Breakfast hot pockets. Applewood smoked bacon, egg and cheese. “Good source of Protein!” The box boasted.
I hesitated. “Made with Real Eggs & Low Fat Cheese!”
I bought em. I don’t know if I was getting them just to joke that I got hot pockets for crunchtime or if I was actually planning on getting some sort of actual nutritional value out of these things, but I bought em. That was my first mistake.
The second mistake was eating them.
The box had proudly said: “What could be better than fluffy eggs and melty low fat cheese wrapped in a tender flaky crust?” As it happens, what’s better is eating one and then collapsing in a heap in the shower dry-heaving for 30 minutes and wishing for the sweet, sweet release of death as soon as the vile things clear your esophagus and enter your stomach.
I’d like to say I’m getting better at this every go, but I’m still making a lot of mistakes. But I’m zeroing in on a good style and development process that works for me, and in the meantime, I have so many awesome people to back me up, for which I am forever grateful. And the result is a game that I promise will rock your face, and is also a good first step (back) into the world of indie development. So I hope you enjoyed the game, and I hope you learned from my trials and tribulations with this postmortem, and if there is one piece of advice I hope you take out of all of this, it would be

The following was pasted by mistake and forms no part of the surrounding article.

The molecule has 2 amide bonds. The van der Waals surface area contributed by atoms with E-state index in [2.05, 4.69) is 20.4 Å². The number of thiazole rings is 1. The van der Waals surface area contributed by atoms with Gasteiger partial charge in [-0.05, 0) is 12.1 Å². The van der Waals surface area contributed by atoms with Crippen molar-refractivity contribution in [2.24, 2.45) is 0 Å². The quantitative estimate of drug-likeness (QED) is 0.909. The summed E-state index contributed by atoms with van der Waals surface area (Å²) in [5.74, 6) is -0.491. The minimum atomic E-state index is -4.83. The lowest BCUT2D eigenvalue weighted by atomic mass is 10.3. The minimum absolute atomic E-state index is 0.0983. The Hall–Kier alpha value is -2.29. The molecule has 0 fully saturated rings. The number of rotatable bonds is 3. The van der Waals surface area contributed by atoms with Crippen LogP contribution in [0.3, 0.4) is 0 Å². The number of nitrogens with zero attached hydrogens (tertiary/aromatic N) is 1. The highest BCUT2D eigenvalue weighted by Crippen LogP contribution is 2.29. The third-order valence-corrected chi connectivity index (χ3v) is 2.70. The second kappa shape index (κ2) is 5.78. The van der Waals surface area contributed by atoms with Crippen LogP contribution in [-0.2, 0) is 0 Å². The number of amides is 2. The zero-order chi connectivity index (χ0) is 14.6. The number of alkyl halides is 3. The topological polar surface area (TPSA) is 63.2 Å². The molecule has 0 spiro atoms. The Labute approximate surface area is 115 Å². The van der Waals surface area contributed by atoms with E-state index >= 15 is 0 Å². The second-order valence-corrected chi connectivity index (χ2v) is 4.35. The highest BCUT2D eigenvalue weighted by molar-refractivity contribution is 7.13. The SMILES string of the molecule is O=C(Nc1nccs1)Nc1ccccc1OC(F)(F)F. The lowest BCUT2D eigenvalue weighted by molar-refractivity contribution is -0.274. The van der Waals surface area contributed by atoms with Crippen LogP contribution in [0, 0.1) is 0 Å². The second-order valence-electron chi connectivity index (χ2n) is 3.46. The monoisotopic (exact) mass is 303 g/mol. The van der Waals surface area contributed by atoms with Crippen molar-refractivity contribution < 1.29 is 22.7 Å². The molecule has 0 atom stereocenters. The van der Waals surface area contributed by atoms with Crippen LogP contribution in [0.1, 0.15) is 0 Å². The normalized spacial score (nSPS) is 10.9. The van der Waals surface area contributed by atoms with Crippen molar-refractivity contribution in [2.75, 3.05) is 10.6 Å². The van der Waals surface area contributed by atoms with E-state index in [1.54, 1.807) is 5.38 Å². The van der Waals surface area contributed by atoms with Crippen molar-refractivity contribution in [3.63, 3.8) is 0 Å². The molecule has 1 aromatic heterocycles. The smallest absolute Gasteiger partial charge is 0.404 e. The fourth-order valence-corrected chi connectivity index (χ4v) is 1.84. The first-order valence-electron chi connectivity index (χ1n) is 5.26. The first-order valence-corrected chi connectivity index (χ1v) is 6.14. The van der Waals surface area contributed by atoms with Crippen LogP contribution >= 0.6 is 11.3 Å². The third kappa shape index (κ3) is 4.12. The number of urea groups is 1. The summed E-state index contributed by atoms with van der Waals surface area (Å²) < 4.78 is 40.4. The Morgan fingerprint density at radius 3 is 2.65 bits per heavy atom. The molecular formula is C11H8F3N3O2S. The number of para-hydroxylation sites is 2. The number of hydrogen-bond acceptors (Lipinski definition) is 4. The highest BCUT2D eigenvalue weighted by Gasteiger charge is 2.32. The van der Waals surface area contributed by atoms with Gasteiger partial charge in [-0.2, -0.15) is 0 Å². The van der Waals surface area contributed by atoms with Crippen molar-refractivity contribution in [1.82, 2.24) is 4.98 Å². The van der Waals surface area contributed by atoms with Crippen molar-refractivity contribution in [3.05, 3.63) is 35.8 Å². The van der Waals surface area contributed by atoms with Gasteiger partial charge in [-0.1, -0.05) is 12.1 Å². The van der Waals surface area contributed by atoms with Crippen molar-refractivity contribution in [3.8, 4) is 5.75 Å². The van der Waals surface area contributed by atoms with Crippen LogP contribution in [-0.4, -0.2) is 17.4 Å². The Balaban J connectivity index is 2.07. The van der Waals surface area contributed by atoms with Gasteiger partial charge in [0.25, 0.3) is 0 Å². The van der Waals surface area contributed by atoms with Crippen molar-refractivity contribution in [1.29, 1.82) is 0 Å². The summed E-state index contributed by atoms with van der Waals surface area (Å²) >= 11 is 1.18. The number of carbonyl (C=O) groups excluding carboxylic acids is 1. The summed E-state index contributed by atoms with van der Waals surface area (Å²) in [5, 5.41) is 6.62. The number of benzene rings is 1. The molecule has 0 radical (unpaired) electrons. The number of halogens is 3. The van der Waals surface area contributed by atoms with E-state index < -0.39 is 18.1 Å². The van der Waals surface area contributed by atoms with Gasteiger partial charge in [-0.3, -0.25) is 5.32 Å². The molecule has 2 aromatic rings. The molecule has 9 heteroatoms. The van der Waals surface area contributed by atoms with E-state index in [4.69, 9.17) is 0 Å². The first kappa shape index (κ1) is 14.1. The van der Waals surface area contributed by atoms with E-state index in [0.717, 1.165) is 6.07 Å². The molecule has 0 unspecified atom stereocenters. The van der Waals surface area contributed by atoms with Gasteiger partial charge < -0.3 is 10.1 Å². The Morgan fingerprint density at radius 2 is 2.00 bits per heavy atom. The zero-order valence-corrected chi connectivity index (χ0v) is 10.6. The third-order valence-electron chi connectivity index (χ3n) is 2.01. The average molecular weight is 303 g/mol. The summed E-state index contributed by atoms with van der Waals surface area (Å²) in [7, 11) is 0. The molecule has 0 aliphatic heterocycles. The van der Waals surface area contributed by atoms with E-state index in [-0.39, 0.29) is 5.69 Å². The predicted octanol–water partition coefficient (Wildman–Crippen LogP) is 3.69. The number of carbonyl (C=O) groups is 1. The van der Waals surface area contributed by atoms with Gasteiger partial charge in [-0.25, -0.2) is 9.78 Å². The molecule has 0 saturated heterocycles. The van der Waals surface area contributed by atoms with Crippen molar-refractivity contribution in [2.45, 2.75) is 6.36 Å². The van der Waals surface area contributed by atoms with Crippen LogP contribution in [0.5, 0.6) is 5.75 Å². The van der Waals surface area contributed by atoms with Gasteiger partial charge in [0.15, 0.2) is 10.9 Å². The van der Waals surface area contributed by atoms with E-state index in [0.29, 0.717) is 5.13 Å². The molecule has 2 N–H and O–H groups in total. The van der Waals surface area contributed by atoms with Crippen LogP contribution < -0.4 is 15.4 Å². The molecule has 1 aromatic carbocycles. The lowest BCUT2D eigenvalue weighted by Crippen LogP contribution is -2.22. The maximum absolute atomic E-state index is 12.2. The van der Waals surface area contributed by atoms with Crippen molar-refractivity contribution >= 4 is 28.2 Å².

DO NOT FUCKING BUY HOT POCKETS.
|Release Date:||October 2, 2011|
|Length of development:||3 months|
|Key Development Tools:||Xcode, Adobe Photoshop, Pixelmator, Ableton Live|